The **axiom of countable choice** or **axiom of denumerable choice**, denoted **AC _{ω}**, is an axiom of set theory that states that every countable collection of non-empty sets must have a choice function. That is, given a function

*A*with domain

**N**(where

**N**denotes the set of natural numbers) such that

*A*(

*n*) is a non-empty set for every

*n*∈

**N**, there exists a function

*f*with domain

**N**such that

*f*(

*n*) ∈

*A*(

*n*) for every

*n*∈

**N**.

## Overview

The axiom of countable choice (AC_{ω}) is strictly weaker than the axiom of dependent choice (DC), (Jech 1973) which in turn is weaker than the axiom of choice (AC). Paul Cohen showed that AC_{ω} is not provable in Zermelo–Fraenkel set theory (ZF) without the axiom of choice (Potter 2004). AC_{ω} holds in the Solovay model.

ZF+AC_{ω} suffices to prove that the union of countably many countable sets is countable. It also suffices to prove that every infinite set is Dedekind-infinite (equivalently: has a countably infinite subset).

AC_{ω} is particularly useful for the development of analysis, where many results depend on having a choice function for a countable collection of sets of real numbers. For instance, in order to prove that every accumulation point *x* of a set *S* ⊆ **R** is the limit of some sequence of elements of *S* \ {*x*}, one needs (a weak form of) the axiom of countable choice. When formulated for accumulation points of arbitrary metric spaces, the statement becomes equivalent to AC_{ω}. For other statements equivalent to AC_{ω}, see Herrlich (1997) and Howard & Rubin (1998).

A common misconception is that countable choice has an inductive nature and is therefore provable as a theorem (in ZF, or similar, or even weaker systems) by induction. However, this is not the case; this misconception is the result of confusing countable choice with finite choice for a finite set of size *n* (for arbitrary *n*), and it is this latter result (which is an elementary theorem in combinatorics) that is provable by induction. However, some countably infinite sets of non-empty sets can be proven to have a choice function in ZF without *any* form of the axiom of choice. These include *V*_{ω}− {Ø} and the set of proper and bounded open intervals of real numbers with rational endpoints.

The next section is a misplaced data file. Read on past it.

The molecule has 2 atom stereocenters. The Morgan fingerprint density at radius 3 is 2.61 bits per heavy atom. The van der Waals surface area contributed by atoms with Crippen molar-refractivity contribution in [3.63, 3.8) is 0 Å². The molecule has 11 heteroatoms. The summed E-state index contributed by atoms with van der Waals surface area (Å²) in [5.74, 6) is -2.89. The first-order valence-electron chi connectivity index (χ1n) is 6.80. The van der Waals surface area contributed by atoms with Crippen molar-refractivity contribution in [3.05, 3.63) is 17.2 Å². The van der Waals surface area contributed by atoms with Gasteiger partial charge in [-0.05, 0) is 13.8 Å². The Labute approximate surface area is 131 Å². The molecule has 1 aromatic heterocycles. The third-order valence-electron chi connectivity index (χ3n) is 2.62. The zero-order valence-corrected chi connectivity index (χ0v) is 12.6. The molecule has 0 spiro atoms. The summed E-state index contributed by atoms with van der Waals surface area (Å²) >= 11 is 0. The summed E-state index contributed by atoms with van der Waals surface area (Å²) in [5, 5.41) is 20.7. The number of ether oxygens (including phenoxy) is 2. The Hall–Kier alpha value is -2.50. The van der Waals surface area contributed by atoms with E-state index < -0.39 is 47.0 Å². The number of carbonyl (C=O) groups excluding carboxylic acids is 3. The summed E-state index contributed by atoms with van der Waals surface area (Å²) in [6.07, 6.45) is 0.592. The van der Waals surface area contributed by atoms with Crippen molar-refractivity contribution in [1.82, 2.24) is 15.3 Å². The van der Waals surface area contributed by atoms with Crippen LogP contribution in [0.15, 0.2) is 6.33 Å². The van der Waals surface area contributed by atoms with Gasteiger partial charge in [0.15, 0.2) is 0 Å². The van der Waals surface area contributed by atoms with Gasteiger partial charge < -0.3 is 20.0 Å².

## Use

As an example of an application of AC_{ω}, here is a proof (from ZF + AC_{ω}) that every infinite set is Dedekind-infinite:

- Let
*X*be infinite. For each natural number*n*, let*A*_{n}be the set of all 2^{n}-element subsets of*X*. Since*X*is infinite, each*A*_{n}is non-empty. The first application of AC_{ω}yields a sequence (*B*_{n}:*n*= 0,1,2,3,...) where each*B*_{n}is a subset of*X*with 2^{n}elements. - The sets
*B*_{n}are not necessarily disjoint, but we can define*C*_{0}=*B*_{0}*C*_{n}= the difference between*B*_{n}and the union of all*C*_{j},*j*<*n*.

- Clearly each set
*C*_{n}has at least 1 and at most 2^{n}elements, and the sets*C*_{n}are pairwise disjoint. The second application of AC_{ω}yields a sequence (*c*_{n}:*n*= 0,1,2,...) with c_{n}∈*C*_{n}. - So all the c
_{n}are distinct, and*X*contains a countable set. The function that maps each*c*_{n}to*c*_{n+1}(and leaves all other elements of*X*fixed) is a 1-1 map from*X*into*X*which is not onto, proving that*X*is Dedekind-infinite.

## References

- Jech, Thomas J. (1973).
*The Axiom of Choice*. North Holland. pp. 130–131. ISBN 978-0-486-46624-8. - Herrlich, Horst (1997). "Choice principles in elementary topology and analysis" (PDF).
*Comment.Math.Univ.Carolinae*.**38**(3): 545. - Howard, Paul; Rubin, Jean E. (1998). "Consequences of the axiom of choice".
*Providence, R.I*. American Mathematical Society. ISBN 978-0-8218-0977-8. - Potter, Michael (2004).
*Set Theory and its Philosophy : A Critical Introduction*. Oxford University Press. p. 164. ISBN 9780191556432.

*This article incorporates material from axiom of countable choice on PlanetMath, which is licensed under the Creative Commons Attribution/Share-Alike License.*